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Streamlining third-party agency approvals to save time and money

March 09, 2005
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Companies spend a great deal of time and money securing approvals from third-party agencies such as UL and CSA. While the approvals process is designed to ensure a level playing field among competing products, the cost can be substantial. It is in the best interests of component manufacturers to streamline the approvals process, minimizing additional costs and labor hours. This article will offer strategies for a more efficient process.

What is an NRTL?

The Occupational Safety and Health Administration (OSHA) is responsible for regulating product and environmental safety for American workers and consumers. To that end, the organization administers the Nationally Recognized Testing Laboratory Program, designed to recognize private-sector organizations (certified as NRTLs) which meet the necessary criteria. NRTLs test products to OSHA’s safety standards. Each NRTL applies to be recognized for the specific testing it wishes to administer.

NRTL status is given to an organization which has submitted application materials; passed the extensive, on-site review process; and received a positive report and recommendation by the staff who conducted the inspection. The recognition lasts five years, after which the NRTL must apply for a renewal.

How do NRTLs serve the marketplace?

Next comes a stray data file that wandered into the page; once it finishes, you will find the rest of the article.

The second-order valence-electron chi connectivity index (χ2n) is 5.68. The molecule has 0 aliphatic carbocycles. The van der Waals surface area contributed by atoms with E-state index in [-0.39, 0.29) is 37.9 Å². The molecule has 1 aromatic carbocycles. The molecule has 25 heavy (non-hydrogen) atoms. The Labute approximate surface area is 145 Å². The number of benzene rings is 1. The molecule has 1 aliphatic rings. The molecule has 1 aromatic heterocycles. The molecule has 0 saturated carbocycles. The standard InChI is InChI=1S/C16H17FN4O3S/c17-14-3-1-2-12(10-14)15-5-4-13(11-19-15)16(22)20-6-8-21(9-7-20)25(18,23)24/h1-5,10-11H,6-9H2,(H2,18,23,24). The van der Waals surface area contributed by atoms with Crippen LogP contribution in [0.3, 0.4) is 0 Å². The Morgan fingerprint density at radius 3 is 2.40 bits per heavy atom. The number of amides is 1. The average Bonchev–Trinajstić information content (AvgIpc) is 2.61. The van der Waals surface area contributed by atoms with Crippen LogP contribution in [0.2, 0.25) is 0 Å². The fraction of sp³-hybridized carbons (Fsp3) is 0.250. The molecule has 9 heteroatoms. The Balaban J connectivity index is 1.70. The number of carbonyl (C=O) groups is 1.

Third-party-verified products benefit customers in several ways. The most obvious benefit is knowing that the NRTL-marked product is built to operate within recognized safety parameters. Also, the process is meant to promote fair play in the marketplace. When a potential customer begins to research the best component for his or her application, products from several competitors can be evaluated based on factual, third-party-verified specifications.

The customer may be designing a product which will require NRTL verification, too. In this instance, it makes sense to purchase a component which is already marked, thereby ensuring that his or her company will not have to incur the extra time and cost of component testing before the final product can be approved.

For a component manufacturer, NRTL testing and marking can also be viewed as a valuable sales and marketing tool. The certified mark lets prospective buyers know that the product is safe and reliable, offering a competitive advantage.

Getting a Product Tested

While each NRTL has its own process steps for new submissions, there are certain milestones to keep in mind. These are:

  1. Internally, identify the project’s scope. Engineers should:

    1. identify construction requirements and ensure conformance
    2. identify and confirm performance requirements

This is meant to be a total product review, including how the product is made and how it is meant to work. It must cover every product model and option available.

  1. Open the project with the agency. Do this by contacting the NRTL’s customer service team, submitting the project details as previously identified, and contacting the project engineer as identified by the NRTL.